Chef Josh Whitehead wows at the Harewood Food & Drink Project’s smart supperclub where, says Zoë Perrett, flavours are massive, not ‘meh’
A hovel, you say? Surely that’s a rather odd location for a fancy dinner? But stay with me: the Harewood Estate’s Grade Il-listed, converted stable block is anything but the ‘wretched hut’ that term might conjure to mind.
With antlers on the walls, dried seed heads in the vases, and seriously sleek cutlery on the tables, it’s the perfect backdrop for Harewood head chef Josh Whitehead’s modern Yorkshire tasting menu.
Part supperclub, part fine dining experience, all class, the Dining Room at The Hovels is a monthly-ish (given the current climate) occurrence; showcasing the Harewood Estate’s own produce in a menu that’s as close to zero-mile as possible.
And from the off, it’s miles better than anything we’ve eaten in quite possibly years – and very definitely so far in 2020.
The nine-course menu is tucked into a wax-sealed envelope along with a sachet of carrot seeds which my fella somehow manages to strew across the tablecloth as though it were a freshly dug plot. Littered with reassuringly autumnal ingredients like game and mushrooms, the menu is an amuse bouche in its own right.
Two amuses proper arrive, introduced with just the right amount of descriptive fanfare. A well-fired, biscuity pastry case provides a diminutive, 3D canvas for edible-petal adorned cubes of smoked eel; its fatty richness offset by crunchy, peppery kohlrabi, the whole lot bedded on mousse-like cultured cream with foraged dryad saddle mushrooms.
Next, a macaron-like concoction whose shell is made with leek scraps burned to a black ash – think that delightfully savoury flavour of a Krisproll – with mushroom ketchup inside and beneath, generously showered with finely-grated venison katsuobushi which tastes like smoky bacon. Already, our tastebuds have gone way beyond ‘gently tickled’ and are hurtling towards ‘full climax’.
Salt’n’soil baked potato sounds like a contender for Walker’s next Do Us A Flavour competition – however, this particular spud is not so humble. Its freshly-dug flavour sings sweetly enough alone, but delicate raw mushroom slivers and brilliantly bosky fig leaf ricotta act as an exceedingly complimentary chorus line.
Talking of supporting acts, the service at Harewood is absolutely, joyfully exemplary. I say ‘joyfully’ not only because it’s a rare treat to be looked after by such well-informed pros, but also because every member of Eddy Lascelles’ front-of-house team actually seems delighted to be doing what they’re doing… and that’s a lovely thing indeed.
Nine courses may seem rather excessive, but the meal is exceptionally well-paced and thankfully we never feel overstuffed. No matter how good the food, there’s nothing worse than waddling home like Henry the Eighth after an extra-large portion of roasted swan.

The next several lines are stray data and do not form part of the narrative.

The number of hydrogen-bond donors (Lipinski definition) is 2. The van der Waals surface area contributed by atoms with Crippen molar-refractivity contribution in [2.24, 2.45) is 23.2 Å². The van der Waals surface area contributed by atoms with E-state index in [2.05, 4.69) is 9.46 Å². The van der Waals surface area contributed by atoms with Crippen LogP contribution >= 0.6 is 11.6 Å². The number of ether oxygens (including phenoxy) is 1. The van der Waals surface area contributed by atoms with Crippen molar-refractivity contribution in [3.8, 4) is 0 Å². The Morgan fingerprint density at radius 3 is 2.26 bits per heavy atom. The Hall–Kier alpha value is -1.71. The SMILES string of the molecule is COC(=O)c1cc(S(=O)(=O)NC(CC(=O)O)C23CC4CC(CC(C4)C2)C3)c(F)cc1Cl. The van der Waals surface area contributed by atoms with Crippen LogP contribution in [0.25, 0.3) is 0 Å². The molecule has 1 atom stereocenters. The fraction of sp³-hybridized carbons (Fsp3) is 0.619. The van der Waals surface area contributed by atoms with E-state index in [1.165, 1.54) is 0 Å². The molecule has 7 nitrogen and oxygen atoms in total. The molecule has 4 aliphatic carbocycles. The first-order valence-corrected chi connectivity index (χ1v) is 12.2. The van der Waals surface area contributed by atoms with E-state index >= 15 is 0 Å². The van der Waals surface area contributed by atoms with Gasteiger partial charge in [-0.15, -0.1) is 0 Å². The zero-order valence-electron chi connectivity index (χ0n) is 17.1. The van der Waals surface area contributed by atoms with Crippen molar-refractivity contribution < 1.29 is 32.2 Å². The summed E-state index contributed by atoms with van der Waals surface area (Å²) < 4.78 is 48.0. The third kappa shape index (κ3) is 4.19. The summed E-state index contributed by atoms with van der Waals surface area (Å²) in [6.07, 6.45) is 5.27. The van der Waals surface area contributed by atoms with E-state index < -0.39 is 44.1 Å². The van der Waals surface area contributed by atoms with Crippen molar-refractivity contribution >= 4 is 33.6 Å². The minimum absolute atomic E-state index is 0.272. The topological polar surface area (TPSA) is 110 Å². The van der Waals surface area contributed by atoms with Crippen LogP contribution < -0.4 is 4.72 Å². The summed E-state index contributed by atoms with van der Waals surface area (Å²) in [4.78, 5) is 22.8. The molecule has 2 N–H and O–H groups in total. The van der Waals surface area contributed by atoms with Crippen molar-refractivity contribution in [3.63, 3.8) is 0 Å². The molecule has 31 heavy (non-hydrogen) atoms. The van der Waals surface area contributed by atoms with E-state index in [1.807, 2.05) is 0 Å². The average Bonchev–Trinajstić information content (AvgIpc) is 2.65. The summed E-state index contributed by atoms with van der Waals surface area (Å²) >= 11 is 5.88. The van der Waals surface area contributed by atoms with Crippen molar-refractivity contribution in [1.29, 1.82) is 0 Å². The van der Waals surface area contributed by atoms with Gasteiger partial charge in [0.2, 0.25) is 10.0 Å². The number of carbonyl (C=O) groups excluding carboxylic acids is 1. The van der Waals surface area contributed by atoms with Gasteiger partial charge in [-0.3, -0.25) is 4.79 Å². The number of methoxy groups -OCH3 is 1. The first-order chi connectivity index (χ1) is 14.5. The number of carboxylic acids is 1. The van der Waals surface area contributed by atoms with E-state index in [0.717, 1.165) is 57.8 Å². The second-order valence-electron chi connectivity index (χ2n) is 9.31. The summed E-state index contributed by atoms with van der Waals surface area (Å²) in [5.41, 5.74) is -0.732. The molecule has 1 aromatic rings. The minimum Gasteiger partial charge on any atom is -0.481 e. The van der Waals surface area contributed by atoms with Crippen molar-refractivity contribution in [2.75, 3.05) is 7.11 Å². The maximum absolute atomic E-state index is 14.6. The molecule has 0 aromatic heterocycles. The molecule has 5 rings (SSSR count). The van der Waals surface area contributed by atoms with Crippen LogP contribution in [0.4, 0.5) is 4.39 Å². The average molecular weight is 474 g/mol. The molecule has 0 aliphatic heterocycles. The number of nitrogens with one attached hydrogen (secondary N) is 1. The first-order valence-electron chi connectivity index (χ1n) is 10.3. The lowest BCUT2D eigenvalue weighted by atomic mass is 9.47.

The next three dishes take us from turf to surf and back again; a hearty red deer faggot in woodland broth; scallop sashimi in almond milk with grassy lovage oil and salty-piquant pickled green strawberries; 8 year-old, 80 day-aged Angus sirloin and braised shin with a lipsmacking walnut wine jus.
There’s a lot going on in each and every plate: petals and pickles; unannounced, unexpected spices; heavy employment of that wicked agrodolce flavour the Medieval British palate dug but the modern one’s largely forgotten. Flavours are resoundingly, unapologetically as described: sour is mouth-puckeringly, life-affirmingly sour; gutsy is deeply, robustly, stridently so.
Josh’s cooking is brilliantly complex with plenty for the hardcore foodie to – excuse the pun – get their teeth into; but if you don’t fancy getting all cerebral about it, it also just tastes really fucking good. It’s fair to say this is not food for the faint of palate; but it is an absolute feast for those who revel in bold, exciting flavours and dishes that widen the eyes as well as the waistline.
Throughout the meal, Harewood sommelier Iain Silver’s drinks pairings are equally on the money. Even when you’re dubious like The Fella is about the vermouth and tonic offered up alongside the scallop – citing his reason as the fact that the spirit apparently ‘tastes like licking ears’ before being won over at the first tentative sip.
The first sweet course is possibly the highlight – although it’s hard to choose when a meal has delivered nothing but bangers. The fresh, clean yogurt and green walnut parfait has a spritely icy crunch, with nubs of walnut cake, walnut leaves and a raisiny, boozy syrup providing the coronation this terrific treat so royally deserves.
We could eat approximately 2,386,973 of the cherry pate de fruit which is issued as a sort of inter-pud interlude; the sweet salted a la the strangely addictive Dutch treat, salmiac liquorice.
But possibly I could make room for 2,386,974 of the Tunnock’s style arrangement of mulberry marshmallow on a sourdough base, cloaked in rich dark chocolate, snowcapped with a nutty, pleasantly waxy powder made from the mulberry tree’s bark.
Cake closes the show, and it won’t surprise you to know these are no ordinary financiers. Made from roasted broad bean pod flour, their eggy, cakey-bakey character is intensely nostalgic – like a massive hug for the senses.
Winner dinner indeed. Even if in Yorkshire they call it tea.
In a world where a not-insignificant number of ‘fine dining’ establishments seem to specialise in crowd-pleasingly insipid flavours well-sauced with floral descriptions, Josh Whitehead’s food is a shot of pure adrenaline to a palate numbed by the lingering aftertaste of ‘meh’ which follows so many overegged yet underwhelming meals.
Colour us well and truly whelmed…and book us in for the next instalment.